"If we can find instances in which informant discrepancies hold value, and reliably distinguish these informant discrepancies from discrepancies that hold no value, then informant discrepancies become tools that we can use to better understand patients."
Child and adolescent mental health patients lead complex lives. Indeed, mental health concerns arise out of an intricate interplay among biological, psychological, and socio-cultural factors that pose risk for, or offer protection against, the expression of maladaptive reactions to environmental or social contexts. However, not all contexts elicit expressions of mental health concerns to the same degree. Consequently, patients may experience mental health concerns within some contexts, such as home or school, but not others, such as within peer interactions. In other words, patients vary as to the contexts in which they experience mental health concerns. In fact, patients commonly vary in the contexts in which they express such concerns as social anxiety, attention and hyperactivity, conduct problems, and substance use. Further, clinicians might "miss" identifying mental health concerns if their assessments do not account for the possibility of mental health concerns expressing themselves in some contexts and not others. Thus, clinicians often collect reports from multiple informants, such as self-reports from patients and also significant others in patients' lives, such as parents and teachers.
Clinicians use multiple informants’ reports to make mental health care decisions, such as assigning diagnoses and planning treatment. Collecting these reports generates a great deal of information about a patient’s mental health. However, each informant’s report yields its own conclusion, and the conclusions from any two informants’ reports often differ from one another. For instance, an adolescent patient receiving a clinical assessment prior to treatment may be identified as experiencing “low” mood based on a parent or teacher report whereas the adolescent self-reports her mood as “elevated”. We call these inconsistent conclusions “informant discrepancies”. Historically, these informant discrepancies have created considerable uncertainty as to how best to care for patients. That is, we typically think of informant discrepancies as problems requiring a solution. Perhaps the uncertainties we encounter with informant discrepancies arise because we think they lack structure, they lack a defining pattern, and many of us instinctively look for patterns in what we observe. When we look to the sky and see clouds, we often try to make them out, and see if their shapes reflect objects that we commonly see on the ground. Thus, why would we view informant discrepancies as anything other than a hindrance to making clinical decisions or conducting sound research, if we cannot think of a good reason for their occurrence?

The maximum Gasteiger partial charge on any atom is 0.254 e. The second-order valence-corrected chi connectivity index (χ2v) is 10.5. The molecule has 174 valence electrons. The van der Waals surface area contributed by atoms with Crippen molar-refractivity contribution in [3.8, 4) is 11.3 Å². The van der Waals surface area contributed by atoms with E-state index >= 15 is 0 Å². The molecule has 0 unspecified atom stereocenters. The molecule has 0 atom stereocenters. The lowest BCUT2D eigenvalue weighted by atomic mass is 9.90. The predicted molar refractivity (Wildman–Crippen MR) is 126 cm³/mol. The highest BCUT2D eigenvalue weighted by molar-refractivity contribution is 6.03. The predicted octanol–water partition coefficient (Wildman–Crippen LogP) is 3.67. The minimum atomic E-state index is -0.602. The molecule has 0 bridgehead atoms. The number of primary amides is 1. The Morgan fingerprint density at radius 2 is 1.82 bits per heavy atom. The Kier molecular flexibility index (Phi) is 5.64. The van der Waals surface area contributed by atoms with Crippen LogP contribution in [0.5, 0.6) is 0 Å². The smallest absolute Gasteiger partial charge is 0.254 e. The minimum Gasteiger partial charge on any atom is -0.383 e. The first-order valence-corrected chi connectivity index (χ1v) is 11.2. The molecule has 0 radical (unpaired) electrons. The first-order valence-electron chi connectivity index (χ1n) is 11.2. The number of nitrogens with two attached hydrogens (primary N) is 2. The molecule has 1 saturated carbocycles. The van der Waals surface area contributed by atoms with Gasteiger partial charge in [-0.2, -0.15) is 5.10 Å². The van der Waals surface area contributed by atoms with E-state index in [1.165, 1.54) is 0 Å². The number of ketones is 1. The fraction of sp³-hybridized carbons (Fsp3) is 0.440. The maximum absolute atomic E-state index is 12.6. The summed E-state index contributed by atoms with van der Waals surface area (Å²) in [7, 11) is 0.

When our laboratory observes discrepancies in reports we collect from patients and their parents and teachers, we try to see what makes these discrepancies tick. Importantly, commonly used informants of child and adolescent mental health, such as parents and teachers, often vary in where they observe children and adolescents, such as home and school contexts. Thus, informants differ in their opportunities for observing child and adolescent concerns. Consequently, sometimes a teacher reports problems in a patient that a parent does not because the patient exhibits problems at school, but functions just fine at home. Sometimes, the opposite occurs and the discrepancies you observe between parent and teacher reports indicate that a patient expresses concerns at home but not school. Other times, the discrepancies do not hold any value; they simply indicate that mistakes occurred in the process of gathering clinical information about the patient.
If we can find instances in which informant discrepancies hold value, and reliably distinguish these informant discrepancies from discrepancies that hold no value, then informant discrepancies become tools that we can use to better understand patients. We can turn what appear to be weaknesses of mental health assessments into key strengths. In fact, a movement is underway in the health care field broadly that involves developing ways to deliver health care to meet the needs of patients who often vary widely in how they express symptoms, respond to treatment, or even in why they developed health concerns in the first place. In mental health care, informant discrepancies could assist in the development and implementation of techniques to care for patients of varying clinical concerns. Along these lines and with an emphasis on assessments of adolescent social anxiety and family functioning, our laboratory examines how informant discrepancies reveal meaningful information about the contexts in patients express mental health concerns. By integrating traditional multi-informant clinical assessments with state-of-the art behavioral observation, performance-based, and physiological modalities for assessing patient functioning, we develop and test assessment paradigms that incorporate contextual information into personalized mental health assessments. Our long-term goal involves examining whether these personalized methods of care improve clinical decision-making and patient outcomes.